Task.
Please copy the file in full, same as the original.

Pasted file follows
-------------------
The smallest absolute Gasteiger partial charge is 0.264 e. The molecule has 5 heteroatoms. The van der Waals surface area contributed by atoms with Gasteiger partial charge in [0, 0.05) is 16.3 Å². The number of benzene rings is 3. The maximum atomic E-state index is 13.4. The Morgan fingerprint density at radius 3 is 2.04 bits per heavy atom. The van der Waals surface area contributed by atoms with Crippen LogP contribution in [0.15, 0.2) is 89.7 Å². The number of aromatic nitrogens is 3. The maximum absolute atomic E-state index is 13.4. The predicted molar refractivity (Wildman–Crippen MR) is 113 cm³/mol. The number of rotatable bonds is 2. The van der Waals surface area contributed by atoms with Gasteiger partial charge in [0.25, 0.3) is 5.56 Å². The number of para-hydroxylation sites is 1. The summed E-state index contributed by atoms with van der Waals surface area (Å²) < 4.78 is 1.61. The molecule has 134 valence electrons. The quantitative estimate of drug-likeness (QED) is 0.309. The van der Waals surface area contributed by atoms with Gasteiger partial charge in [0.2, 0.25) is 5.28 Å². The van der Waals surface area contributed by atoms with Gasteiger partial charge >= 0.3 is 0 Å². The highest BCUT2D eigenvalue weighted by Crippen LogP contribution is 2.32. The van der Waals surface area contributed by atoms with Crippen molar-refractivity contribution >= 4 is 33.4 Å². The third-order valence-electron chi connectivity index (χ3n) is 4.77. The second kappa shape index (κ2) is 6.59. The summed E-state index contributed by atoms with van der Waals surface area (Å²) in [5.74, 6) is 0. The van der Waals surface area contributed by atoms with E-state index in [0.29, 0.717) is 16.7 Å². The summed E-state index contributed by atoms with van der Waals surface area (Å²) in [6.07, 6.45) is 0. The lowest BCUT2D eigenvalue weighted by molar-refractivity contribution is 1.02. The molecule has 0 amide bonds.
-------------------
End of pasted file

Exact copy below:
The smallest absolute Gasteiger partial charge is 0.264 e. The molecule has 5 heteroatoms. The van der Waals surface area contributed by atoms with Gasteiger partial charge in [0, 0.05) is 16.3 Å². The number of benzene rings is 3. The maximum atomic E-state index is 13.4. The Morgan fingerprint density at radius 3 is 2.04 bits per heavy atom. The van der Waals surface area contributed by atoms with Crippen LogP contribution in [0.15, 0.2) is 89.7 Å². The number of aromatic nitrogens is 3. The maximum absolute atomic E-state index is 13.4. The predicted molar refractivity (Wildman–Crippen MR) is 113 cm³/mol. The number of rotatable bonds is 2. The van der Waals surface area contributed by atoms with Gasteiger partial charge in [0.25, 0.3) is 5.56 Å². The number of para-hydroxylation sites is 1. The summed E-state index contributed by atoms with van der Waals surface area (Å²) < 4.78 is 1.61. The molecule has 134 valence electrons. The quantitative estimate of drug-likeness (QED) is 0.309. The van der Waals surface area contributed by atoms with Gasteiger partial charge in [0.2, 0.25) is 5.28 Å². The van der Waals surface area contributed by atoms with Gasteiger partial charge >= 0.3 is 0 Å². The highest BCUT2D eigenvalue weighted by Crippen LogP contribution is 2.32. The van der Waals surface area contributed by atoms with Crippen molar-refractivity contribution >= 4 is 33.4 Å². The third-order valence-electron chi connectivity index (χ3n) is 4.77. The second kappa shape index (κ2) is 6.59. The summed E-state index contributed by atoms with van der Waals surface area (Å²) in [5.74, 6) is 0. The van der Waals surface area contributed by atoms with E-state index in [0.29, 0.717) is 16.7 Å². The summed E-state index contributed by atoms with van der Waals surface area (Å²) in [6.07, 6.45) is 0. The lowest BCUT2D eigenvalue weighted by molar-refractivity contribution is 1.02. The molecule has 0 amide bonds.